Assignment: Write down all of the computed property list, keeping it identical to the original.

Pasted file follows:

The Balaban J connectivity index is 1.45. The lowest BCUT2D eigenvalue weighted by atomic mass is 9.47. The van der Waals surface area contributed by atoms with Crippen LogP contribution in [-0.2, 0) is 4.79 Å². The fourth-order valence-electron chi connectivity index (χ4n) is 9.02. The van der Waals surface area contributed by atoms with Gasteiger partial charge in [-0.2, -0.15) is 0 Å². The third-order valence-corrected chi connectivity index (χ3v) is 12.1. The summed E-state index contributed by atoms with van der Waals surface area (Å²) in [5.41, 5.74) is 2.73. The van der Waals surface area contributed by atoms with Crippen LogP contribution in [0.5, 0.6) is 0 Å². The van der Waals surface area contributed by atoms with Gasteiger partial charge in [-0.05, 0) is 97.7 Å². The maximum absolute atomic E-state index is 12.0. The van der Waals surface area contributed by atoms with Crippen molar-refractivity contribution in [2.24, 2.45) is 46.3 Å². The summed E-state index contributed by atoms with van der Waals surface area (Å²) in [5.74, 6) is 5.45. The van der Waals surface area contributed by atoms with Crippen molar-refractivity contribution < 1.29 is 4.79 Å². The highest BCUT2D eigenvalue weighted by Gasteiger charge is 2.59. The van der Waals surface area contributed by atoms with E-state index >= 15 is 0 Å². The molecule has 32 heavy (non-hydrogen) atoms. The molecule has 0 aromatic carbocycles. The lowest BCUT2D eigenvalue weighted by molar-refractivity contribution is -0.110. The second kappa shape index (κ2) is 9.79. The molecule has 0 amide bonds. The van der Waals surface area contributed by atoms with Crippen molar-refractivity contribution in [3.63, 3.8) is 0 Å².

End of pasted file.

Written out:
The Balaban J connectivity index is 1.45. The lowest BCUT2D eigenvalue weighted by atomic mass is 9.47. The van der Waals surface area contributed by atoms with Crippen LogP contribution in [-0.2, 0) is 4.79 Å². The fourth-order valence-electron chi connectivity index (χ4n) is 9.02. The van der Waals surface area contributed by atoms with Gasteiger partial charge in [-0.2, -0.15) is 0 Å². The third-order valence-corrected chi connectivity index (χ3v) is 12.1. The summed E-state index contributed by atoms with van der Waals surface area (Å²) in [5.41, 5.74) is 2.73. The van der Waals surface area contributed by atoms with Crippen LogP contribution in [0.5, 0.6) is 0 Å². The van der Waals surface area contributed by atoms with Gasteiger partial charge in [-0.05, 0) is 97.7 Å². The maximum absolute atomic E-state index is 12.0. The van der Waals surface area contributed by atoms with Crippen molar-refractivity contribution in [2.24, 2.45) is 46.3 Å². The summed E-state index contributed by atoms with van der Waals surface area (Å²) in [5.74, 6) is 5.45. The van der Waals surface area contributed by atoms with Crippen molar-refractivity contribution < 1.29 is 4.79 Å². The highest BCUT2D eigenvalue weighted by Gasteiger charge is 2.59. The van der Waals surface area contributed by atoms with E-state index >= 15 is 0 Å². The molecule has 32 heavy (non-hydrogen) atoms. The molecule has 0 aromatic carbocycles. The lowest BCUT2D eigenvalue weighted by molar-refractivity contribution is -0.110. The second kappa shape index (κ2) is 9.79. The molecule has 0 amide bonds. The van der Waals surface area contributed by atoms with Crippen molar-refractivity contribution in [3.63, 3.8) is 0 Å².